The Incidental Tourist

TIP: Getting into and out of the Philippines

Diosdado Magapagal International Airport (Clark Airfield)

I must admit I made a rookie mistake this past week.  I am currently living in Taipei for a month and since February 28th was a national holiday here in Taiwan, I took that and Friday and turned it into a long weekend trip to the Philippines.  My reasons for going were personal, I have family there that I’ve never met before and the timing was right for a trip.

But I made a big mistake for traveling internationally.  I didn’t check the entry/exit requirements closely enough.  So this tip regards getting into and out of the Philippines.

As always, check your

local info for visa requirements.  As an American, I don’t need any special Visa to visit the Philippines, however, there are a couple catches that I didn’t know about until I got to TPE to fly into Angeles City, and when I got back to Clark to return to TPE.

First, when flying to the Philippines, whether you’re flying into Clark (CRK) in Angeles City or Manila (MNL), you need to be sure you have printed proof of your return trip. You’ll never be allowed across the border into the Philippines if you don’t have at leas

t a printed itinerary showing both your inbound and outbound flights.  If you don’t have this, you’ll most likely be needing a Visa of some sort.  But with documented inbound and outbound flights, most people get an automatic visitor visa.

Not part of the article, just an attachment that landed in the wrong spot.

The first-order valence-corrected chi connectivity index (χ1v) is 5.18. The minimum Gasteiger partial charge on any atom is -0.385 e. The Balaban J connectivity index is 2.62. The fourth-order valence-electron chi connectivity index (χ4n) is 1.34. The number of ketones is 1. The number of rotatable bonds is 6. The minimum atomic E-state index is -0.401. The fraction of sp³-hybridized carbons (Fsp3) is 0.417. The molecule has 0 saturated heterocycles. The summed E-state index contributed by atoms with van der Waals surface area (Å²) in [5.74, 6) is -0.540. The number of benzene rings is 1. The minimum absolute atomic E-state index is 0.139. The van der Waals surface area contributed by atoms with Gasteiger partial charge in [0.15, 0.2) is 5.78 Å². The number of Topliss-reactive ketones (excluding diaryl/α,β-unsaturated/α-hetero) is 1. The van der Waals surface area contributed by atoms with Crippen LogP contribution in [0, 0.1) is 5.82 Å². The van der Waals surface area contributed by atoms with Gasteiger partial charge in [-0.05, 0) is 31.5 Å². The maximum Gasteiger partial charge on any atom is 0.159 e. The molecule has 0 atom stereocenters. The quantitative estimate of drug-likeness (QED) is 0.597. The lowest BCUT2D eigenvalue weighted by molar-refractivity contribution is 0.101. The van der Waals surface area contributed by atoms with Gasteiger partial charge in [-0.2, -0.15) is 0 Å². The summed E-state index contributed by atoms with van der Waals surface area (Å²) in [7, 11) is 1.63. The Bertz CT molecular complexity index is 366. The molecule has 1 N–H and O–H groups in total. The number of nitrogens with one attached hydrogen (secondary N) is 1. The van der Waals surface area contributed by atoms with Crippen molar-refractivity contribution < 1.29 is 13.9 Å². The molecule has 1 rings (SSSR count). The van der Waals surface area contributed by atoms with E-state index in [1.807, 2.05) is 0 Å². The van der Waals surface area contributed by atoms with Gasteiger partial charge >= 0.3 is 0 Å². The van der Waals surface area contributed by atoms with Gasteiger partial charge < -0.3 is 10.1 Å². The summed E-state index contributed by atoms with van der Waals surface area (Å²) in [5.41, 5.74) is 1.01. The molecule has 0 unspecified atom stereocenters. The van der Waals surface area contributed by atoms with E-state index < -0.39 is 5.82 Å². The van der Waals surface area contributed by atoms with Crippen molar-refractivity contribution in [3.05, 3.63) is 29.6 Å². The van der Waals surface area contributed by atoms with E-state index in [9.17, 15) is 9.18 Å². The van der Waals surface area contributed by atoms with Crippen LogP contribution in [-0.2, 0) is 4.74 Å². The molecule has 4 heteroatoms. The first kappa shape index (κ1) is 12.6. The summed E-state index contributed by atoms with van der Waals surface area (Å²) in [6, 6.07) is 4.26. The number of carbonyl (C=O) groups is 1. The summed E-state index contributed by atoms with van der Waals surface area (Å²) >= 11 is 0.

The next gotcha I didn’t know about was the exit fee.  I don’t know if the same applies in Manila, Cebu, or any other airports in the country, but at least at Clark in Angeles City, you have to pay 450P (currently about $11US) just to get out of the country.  It didn’t even occur to me that I’d have to pay this, but looking back, I had to pay $25US to get out of the Bahamas  on my last trip there years ago.


So the lesson is to pay close attention to entry and exit requirements for the country you are visiting.  Some places you need a Visa ahead of time, some places you need to pay to leave, some places you can only fly into from other places.

And some places will raise red flags.  For instance, it’s probably perfectly legal for me to fly to Cuba from Canada.

However, the TSA and US State Dept would be quite curious if my US Passport was scanned in Havana


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